Dyslexia is one of the most common learning disabilities and about 4% of people over the world suffer from it. These patients have difficulty in processing language, especially in tasks involving reading and writing. Dyslexia is more common in males as compared to females and it can continue into adulthood also.
Reading (and spelling):
The child is often confused by letters, numbers, words, sequences or verbal explanations
His reading or writing shows repetitions, additions, transpositions , omissions, substitutions, and reversals in letters, numbers and/or words
He may feel that the letters or words to be moving or jumping around on the page when he is reading or writing
He reads and rereads with little comprehension.
He seems to have difficulty with vision, yet eye exams don’t reveal a problem
Writing (motor skills):
He has trouble with writing or copying in class
He is clumsy, uncoordinated while writing, handwriting may be illegible
He can be ambidextrous and often confuses left/right, over/under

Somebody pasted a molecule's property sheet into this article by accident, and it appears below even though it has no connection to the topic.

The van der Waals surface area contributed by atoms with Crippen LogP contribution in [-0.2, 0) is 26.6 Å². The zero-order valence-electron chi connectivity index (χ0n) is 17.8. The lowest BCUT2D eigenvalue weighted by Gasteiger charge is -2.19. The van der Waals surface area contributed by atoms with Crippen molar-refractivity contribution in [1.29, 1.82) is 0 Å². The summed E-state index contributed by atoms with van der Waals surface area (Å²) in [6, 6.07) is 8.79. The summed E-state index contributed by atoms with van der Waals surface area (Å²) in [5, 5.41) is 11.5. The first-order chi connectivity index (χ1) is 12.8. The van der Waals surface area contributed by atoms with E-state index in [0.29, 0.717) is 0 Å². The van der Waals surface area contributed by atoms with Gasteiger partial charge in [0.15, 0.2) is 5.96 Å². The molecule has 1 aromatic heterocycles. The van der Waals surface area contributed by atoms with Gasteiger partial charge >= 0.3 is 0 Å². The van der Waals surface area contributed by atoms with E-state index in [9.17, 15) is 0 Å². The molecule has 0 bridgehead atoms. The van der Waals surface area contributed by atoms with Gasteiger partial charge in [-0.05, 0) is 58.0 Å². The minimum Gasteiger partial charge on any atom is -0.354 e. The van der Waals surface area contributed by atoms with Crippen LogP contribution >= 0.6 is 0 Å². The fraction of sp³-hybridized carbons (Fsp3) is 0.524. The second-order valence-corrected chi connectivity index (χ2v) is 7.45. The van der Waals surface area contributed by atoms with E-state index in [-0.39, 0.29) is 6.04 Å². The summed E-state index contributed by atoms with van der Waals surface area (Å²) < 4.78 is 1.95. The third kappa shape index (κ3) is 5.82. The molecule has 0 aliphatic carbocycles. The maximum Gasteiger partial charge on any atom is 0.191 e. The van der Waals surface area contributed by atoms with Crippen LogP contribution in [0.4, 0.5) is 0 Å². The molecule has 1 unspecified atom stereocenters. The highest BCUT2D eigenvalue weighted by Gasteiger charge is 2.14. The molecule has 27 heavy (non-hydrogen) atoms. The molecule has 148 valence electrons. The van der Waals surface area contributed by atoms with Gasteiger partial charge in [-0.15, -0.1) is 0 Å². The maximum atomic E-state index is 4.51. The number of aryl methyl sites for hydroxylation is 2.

Hearing and Speech:
The child is easily distracted by sounds or he may hear things that have not been said
He may face difficulty in speaking out what he is thinking (cannot put thoughts into words)
He may mispronounce words (e.g. God instead of Dog), transpose words while speaking, leave sentences incomplete or take long halts during his speech
He has poor memory for facts, sequences, information that has not been experienced
His memory can be very good for things that have been experienced.
In general the child can appear to be very bright and intelligent but when it comes to reading, writing, spellings, etc he can be very bad at these
The child learns best through experience, observation, demonstrations, experimentation, and visual aids
He can fare well in verbal tests but may not be able to do well in written exams